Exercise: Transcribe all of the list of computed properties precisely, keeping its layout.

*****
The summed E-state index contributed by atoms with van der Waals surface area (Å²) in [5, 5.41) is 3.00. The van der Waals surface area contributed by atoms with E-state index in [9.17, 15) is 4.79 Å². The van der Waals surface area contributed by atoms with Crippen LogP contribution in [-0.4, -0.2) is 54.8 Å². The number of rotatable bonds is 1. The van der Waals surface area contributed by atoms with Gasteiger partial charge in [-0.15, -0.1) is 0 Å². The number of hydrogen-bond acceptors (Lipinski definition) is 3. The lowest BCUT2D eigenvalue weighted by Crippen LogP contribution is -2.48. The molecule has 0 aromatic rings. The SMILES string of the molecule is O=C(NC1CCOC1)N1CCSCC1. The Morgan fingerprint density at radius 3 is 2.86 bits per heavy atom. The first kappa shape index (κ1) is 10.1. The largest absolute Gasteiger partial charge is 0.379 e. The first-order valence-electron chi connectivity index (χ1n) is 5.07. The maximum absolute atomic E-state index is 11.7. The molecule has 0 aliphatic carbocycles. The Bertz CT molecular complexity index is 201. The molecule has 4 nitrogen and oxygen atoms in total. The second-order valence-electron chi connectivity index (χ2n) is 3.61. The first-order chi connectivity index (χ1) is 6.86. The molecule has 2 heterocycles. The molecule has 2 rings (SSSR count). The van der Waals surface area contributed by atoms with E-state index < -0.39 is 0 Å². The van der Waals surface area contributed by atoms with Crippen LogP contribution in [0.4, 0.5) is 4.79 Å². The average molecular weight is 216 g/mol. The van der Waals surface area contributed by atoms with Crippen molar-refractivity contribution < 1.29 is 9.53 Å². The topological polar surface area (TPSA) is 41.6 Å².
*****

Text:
The summed E-state index contributed by atoms with van der Waals surface area (Å²) in [5, 5.41) is 3.00. The van der Waals surface area contributed by atoms with E-state index in [9.17, 15) is 4.79 Å². The van der Waals surface area contributed by atoms with Crippen LogP contribution in [-0.4, -0.2) is 54.8 Å². The number of rotatable bonds is 1. The van der Waals surface area contributed by atoms with Gasteiger partial charge in [-0.15, -0.1) is 0 Å². The number of hydrogen-bond acceptors (Lipinski definition) is 3. The lowest BCUT2D eigenvalue weighted by Crippen LogP contribution is -2.48. The molecule has 0 aromatic rings. The SMILES string of the molecule is O=C(NC1CCOC1)N1CCSCC1. The Morgan fingerprint density at radius 3 is 2.86 bits per heavy atom. The first kappa shape index (κ1) is 10.1. The largest absolute Gasteiger partial charge is 0.379 e. The first-order valence-electron chi connectivity index (χ1n) is 5.07. The maximum absolute atomic E-state index is 11.7. The molecule has 0 aliphatic carbocycles. The Bertz CT molecular complexity index is 201. The molecule has 4 nitrogen and oxygen atoms in total. The second-order valence-electron chi connectivity index (χ2n) is 3.61. The first-order chi connectivity index (χ1) is 6.86. The molecule has 2 heterocycles. The molecule has 2 rings (SSSR count). The van der Waals surface area contributed by atoms with E-state index < -0.39 is 0 Å². The van der Waals surface area contributed by atoms with Crippen LogP contribution in [0.4, 0.5) is 4.79 Å². The average molecular weight is 216 g/mol. The van der Waals surface area contributed by atoms with Crippen molar-refractivity contribution < 1.29 is 9.53 Å². The topological polar surface area (TPSA) is 41.6 Å².